Circe doesn’t do things by halves. The Londoner’s cinematic, extravagant pop vibes are incredibly well-realised for a newcomer, channelling a no-nonsense, don’t-mess-with-me attitude ready to take on whatever the world may throw her way. She arrives today with her new single, ‘Ten Girls’. In keeping with the dark-pop theme, it’s a song inspired by The Handmaid’s Tale. Circe tells us more.
Hi Circe, how are you doing? Are you busy at the moment?
I am good. Today I am working on a sound installation inspired by the strange Hollywood Cults of the 70s. I have been researching it for weeks and have come across some strange relics. I’ve got postcards from surreal footage of The Source Family strewn across my bedroom floor right now.
What first sparked your interest in music, and what prompted the transition from listener to musician?
When was about 10 I wept at the beauty of someone I saw playing the pan pipes in the middle of town. I tried to explain to my mum what it was I had heard, and she incredibly got me a flute for Christmas that year. I never told her that’s not what I had seen, but it started me off on my musical adventure, and I’ve just been adding all sorts of instruments over the years. I still haven’t got pan pipes though.
Are you creative in non-musical ways too?
I build stage sets and light sculptures. A mixture of bacchanalian concepts and Catholic neon signs. Pissing off and pleasing all sorts of gods and goddesses daily… Like my name Circe, I take a lot from ancient greeks. Particularly defiance.
What else do you spend your time doing?
I read a lot of plays. I like how concise but emotional scripts are. It helps me with writing lyrics.
And my best friend and I are big Cindy Sherman fans, we dress up as characters and take photos. Over lockdown, we wrote some of their backstories. My favourite ones were Madam Bin-bag and The Angry Little Blokes.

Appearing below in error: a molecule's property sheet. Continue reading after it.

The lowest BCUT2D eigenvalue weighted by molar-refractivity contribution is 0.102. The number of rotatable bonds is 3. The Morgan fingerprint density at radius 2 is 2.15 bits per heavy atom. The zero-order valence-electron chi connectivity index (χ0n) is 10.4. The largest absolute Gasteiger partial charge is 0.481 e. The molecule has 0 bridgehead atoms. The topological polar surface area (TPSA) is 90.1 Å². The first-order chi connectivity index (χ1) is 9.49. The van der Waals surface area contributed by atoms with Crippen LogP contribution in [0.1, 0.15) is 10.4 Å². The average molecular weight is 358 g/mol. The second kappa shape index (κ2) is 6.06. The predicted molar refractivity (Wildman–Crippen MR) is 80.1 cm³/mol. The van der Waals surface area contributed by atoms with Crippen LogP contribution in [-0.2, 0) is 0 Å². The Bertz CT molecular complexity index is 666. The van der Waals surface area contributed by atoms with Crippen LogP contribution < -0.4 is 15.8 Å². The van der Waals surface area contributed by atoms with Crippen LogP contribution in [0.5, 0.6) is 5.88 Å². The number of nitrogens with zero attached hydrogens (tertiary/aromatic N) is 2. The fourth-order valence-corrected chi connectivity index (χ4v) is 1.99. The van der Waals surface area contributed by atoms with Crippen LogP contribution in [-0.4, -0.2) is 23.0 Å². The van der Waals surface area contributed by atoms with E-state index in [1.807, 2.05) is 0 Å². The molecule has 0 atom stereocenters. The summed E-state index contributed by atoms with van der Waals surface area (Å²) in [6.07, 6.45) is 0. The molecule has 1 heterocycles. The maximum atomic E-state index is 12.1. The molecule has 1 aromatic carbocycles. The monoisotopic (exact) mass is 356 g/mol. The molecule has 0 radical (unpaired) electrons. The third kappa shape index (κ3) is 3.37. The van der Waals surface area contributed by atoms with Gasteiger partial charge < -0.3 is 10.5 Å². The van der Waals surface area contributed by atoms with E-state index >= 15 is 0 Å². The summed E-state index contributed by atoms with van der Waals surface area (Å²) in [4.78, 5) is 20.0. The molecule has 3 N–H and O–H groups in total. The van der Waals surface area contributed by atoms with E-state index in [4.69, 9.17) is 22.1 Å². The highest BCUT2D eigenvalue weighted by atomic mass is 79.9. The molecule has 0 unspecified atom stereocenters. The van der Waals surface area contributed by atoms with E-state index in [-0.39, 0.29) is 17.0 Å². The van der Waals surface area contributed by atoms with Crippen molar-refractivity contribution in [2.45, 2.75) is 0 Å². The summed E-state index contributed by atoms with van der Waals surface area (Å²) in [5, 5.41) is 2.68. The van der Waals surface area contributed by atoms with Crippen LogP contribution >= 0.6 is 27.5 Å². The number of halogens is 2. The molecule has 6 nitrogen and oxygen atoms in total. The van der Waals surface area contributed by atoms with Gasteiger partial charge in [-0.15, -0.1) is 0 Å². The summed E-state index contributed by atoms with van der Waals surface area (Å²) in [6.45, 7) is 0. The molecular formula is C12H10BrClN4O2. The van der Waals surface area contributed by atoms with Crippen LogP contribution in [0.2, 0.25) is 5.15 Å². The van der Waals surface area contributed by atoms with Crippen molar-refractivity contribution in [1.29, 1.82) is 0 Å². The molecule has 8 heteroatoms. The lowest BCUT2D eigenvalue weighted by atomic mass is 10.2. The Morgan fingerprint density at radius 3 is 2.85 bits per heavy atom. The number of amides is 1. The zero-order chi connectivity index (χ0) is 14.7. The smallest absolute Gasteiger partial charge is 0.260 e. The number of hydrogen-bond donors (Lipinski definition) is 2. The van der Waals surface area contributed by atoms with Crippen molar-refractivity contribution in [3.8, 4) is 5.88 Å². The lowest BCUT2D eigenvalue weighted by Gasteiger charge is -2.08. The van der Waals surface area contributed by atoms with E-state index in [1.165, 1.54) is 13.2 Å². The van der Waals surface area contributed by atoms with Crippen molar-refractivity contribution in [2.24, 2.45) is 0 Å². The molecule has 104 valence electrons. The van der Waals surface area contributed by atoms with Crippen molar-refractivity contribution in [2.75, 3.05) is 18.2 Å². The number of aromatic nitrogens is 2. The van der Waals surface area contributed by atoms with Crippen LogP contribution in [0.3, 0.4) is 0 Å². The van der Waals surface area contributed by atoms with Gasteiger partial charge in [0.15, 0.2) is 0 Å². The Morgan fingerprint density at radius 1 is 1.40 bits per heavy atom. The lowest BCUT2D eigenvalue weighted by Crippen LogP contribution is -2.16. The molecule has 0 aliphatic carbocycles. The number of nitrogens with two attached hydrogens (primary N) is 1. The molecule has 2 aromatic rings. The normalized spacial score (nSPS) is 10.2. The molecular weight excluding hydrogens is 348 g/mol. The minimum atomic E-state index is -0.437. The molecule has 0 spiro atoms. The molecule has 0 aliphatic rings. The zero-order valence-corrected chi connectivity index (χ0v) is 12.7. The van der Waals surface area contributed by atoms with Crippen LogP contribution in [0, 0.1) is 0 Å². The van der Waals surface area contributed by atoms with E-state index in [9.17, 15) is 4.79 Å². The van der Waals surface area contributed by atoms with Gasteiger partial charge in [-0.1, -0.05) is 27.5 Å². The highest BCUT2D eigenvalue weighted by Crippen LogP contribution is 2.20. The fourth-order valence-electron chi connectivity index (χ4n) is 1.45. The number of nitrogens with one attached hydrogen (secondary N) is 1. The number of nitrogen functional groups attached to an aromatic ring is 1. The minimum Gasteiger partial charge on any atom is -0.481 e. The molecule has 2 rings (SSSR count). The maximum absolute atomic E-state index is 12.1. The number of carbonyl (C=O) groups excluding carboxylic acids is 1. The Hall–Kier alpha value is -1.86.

What inspires you, both in music and in life?
Movies and television. I was brought up on TV; it was always on.
When I was a little kid, we didn’t have a CD player, but we did have a VHS player for some reason. So my siblings and I would put on the movies and dance around to the soundtracks. Luckily we had the Twin Peaks boxset; I think that stuck. And Baz Lurhmann’s Romeo + Juliet is still the most unbeatable soundtrack of all time.
I also write every song like its a soundtrack to a movie.
What’s your favourite thing about being a musician?
I find the stage is somewhere shy people can be loud.
Tell us about your new single ‘Ten Girls’ – what’s it about? Where did it come from?
I started writing it straight after I watched the first season of ‘The Handmaid’s Tale’. I was so affected by it because although it’s portrayed as dystopian, these heinous things actually happen to women all around the world right now. So it kinda started from there as this angry gut-reaction song.
At the same time, #timesup and #metoo were massively taking off.
So I developed the lyrics about how I live as a womxn through our fractured generation’s problems of cancel culture, swipes for sex, and revenge porn.
It’s a dark song, but it’s a defence song for womxn-kind: “There will not be Ten Girls Here after me, I will break this fantasy.”
It feels pretty foreboding, are you drawn to dark themes?
I am, I think it’s hard not to be drawn to them because of the times we are living in. I am privileged enough to have a voice as a womxn right now, where so many others don’t. The anger and disappointment of where we are right now as a species and how we treat each other undoubtedly seep into my work.
What’s your songwriting process like, where do you start?
I live with these big swinging emotions and whatever way they are going, a song will usually start to form. In tears or very manically.
I write on pure gut reaction, so my phone is my sonic diary because its always to hand. I have everything on it; melodies, lyrics, snippets from text arguments that I know I’ll use for a song.
What’s on your bucket list? What would you like to achieve with this making-music business?
To be part of an industry that is actually diverse, inclusive, and fair. The time is for black artists, brown artists, LGBTQ+ people, womxn and nonbinary people to have the centre stage. Be the headliners and more.
I’d love to play a festival that was genuinely all-inclusive. And those who don’t like it can just stick to Reading & Leeds.
What are you working on at the mo?
I’m writing a soundscape for a videogame my sister is creating. Circe meets Zelda meets Jurassic Park. It’s quite epic.
Circe’s new single ‘Ten Girls’ is out now.